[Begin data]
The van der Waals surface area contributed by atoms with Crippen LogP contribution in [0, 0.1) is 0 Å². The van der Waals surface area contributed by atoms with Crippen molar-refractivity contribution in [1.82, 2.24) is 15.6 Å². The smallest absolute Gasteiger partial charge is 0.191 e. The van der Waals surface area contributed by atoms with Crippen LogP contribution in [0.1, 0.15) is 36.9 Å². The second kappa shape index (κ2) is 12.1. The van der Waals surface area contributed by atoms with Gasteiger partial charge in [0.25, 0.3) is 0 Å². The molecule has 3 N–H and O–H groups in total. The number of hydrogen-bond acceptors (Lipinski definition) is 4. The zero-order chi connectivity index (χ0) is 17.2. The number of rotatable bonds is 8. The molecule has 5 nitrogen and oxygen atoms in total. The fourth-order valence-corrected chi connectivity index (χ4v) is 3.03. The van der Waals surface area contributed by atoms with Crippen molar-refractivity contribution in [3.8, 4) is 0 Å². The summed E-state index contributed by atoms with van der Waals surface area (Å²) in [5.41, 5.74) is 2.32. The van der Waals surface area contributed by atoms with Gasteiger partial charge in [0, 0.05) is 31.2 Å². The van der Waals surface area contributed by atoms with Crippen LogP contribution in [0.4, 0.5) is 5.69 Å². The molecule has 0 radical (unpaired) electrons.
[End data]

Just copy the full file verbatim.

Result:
The van der Waals surface area contributed by atoms with Crippen LogP contribution in [0, 0.1) is 0 Å². The van der Waals surface area contributed by atoms with Crippen molar-refractivity contribution in [1.82, 2.24) is 15.6 Å². The smallest absolute Gasteiger partial charge is 0.191 e. The van der Waals surface area contributed by atoms with Crippen LogP contribution in [0.1, 0.15) is 36.9 Å². The second kappa shape index (κ2) is 12.1. The van der Waals surface area contributed by atoms with Gasteiger partial charge in [0.25, 0.3) is 0 Å². The molecule has 3 N–H and O–H groups in total. The number of hydrogen-bond acceptors (Lipinski definition) is 4. The zero-order chi connectivity index (χ0) is 17.2. The number of rotatable bonds is 8. The molecule has 5 nitrogen and oxygen atoms in total. The fourth-order valence-corrected chi connectivity index (χ4v) is 3.03. The van der Waals surface area contributed by atoms with Crippen molar-refractivity contribution in [3.8, 4) is 0 Å². The summed E-state index contributed by atoms with van der Waals surface area (Å²) in [5.41, 5.74) is 2.32. The van der Waals surface area contributed by atoms with Gasteiger partial charge in [0, 0.05) is 31.2 Å². The van der Waals surface area contributed by atoms with Crippen LogP contribution in [0.4, 0.5) is 5.69 Å². The molecule has 0 radical (unpaired) electrons.